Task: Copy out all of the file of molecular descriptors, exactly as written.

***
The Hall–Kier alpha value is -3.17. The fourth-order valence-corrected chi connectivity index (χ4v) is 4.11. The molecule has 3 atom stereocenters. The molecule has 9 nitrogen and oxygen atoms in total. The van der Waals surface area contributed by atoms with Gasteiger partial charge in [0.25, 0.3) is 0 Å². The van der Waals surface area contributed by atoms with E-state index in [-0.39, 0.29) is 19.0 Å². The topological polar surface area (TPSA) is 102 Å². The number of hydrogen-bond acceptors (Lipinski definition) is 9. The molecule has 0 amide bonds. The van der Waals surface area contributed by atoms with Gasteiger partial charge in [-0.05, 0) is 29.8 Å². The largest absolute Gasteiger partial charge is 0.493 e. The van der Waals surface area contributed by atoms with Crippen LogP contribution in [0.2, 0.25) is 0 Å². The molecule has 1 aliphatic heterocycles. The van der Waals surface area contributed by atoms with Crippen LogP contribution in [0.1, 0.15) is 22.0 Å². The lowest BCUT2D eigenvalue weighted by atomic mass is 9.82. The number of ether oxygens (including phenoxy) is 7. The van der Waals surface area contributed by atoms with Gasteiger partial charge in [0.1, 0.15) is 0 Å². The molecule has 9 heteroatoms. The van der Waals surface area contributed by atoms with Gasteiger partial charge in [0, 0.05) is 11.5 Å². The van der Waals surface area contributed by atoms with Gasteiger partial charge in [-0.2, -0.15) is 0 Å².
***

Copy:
The Hall–Kier alpha value is -3.17. The fourth-order valence-corrected chi connectivity index (χ4v) is 4.11. The molecule has 3 atom stereocenters. The molecule has 9 nitrogen and oxygen atoms in total. The van der Waals surface area contributed by atoms with Gasteiger partial charge in [0.25, 0.3) is 0 Å². The van der Waals surface area contributed by atoms with E-state index in [-0.39, 0.29) is 19.0 Å². The topological polar surface area (TPSA) is 102 Å². The number of hydrogen-bond acceptors (Lipinski definition) is 9. The molecule has 0 amide bonds. The van der Waals surface area contributed by atoms with Gasteiger partial charge in [-0.05, 0) is 29.8 Å². The largest absolute Gasteiger partial charge is 0.493 e. The van der Waals surface area contributed by atoms with Crippen LogP contribution in [0.2, 0.25) is 0 Å². The molecule has 1 aliphatic heterocycles. The van der Waals surface area contributed by atoms with Crippen LogP contribution in [0.1, 0.15) is 22.0 Å². The lowest BCUT2D eigenvalue weighted by atomic mass is 9.82. The number of ether oxygens (including phenoxy) is 7. The van der Waals surface area contributed by atoms with Gasteiger partial charge in [0.1, 0.15) is 0 Å². The molecule has 9 heteroatoms. The van der Waals surface area contributed by atoms with Gasteiger partial charge in [0, 0.05) is 11.5 Å². The van der Waals surface area contributed by atoms with Gasteiger partial charge in [-0.2, -0.15) is 0 Å².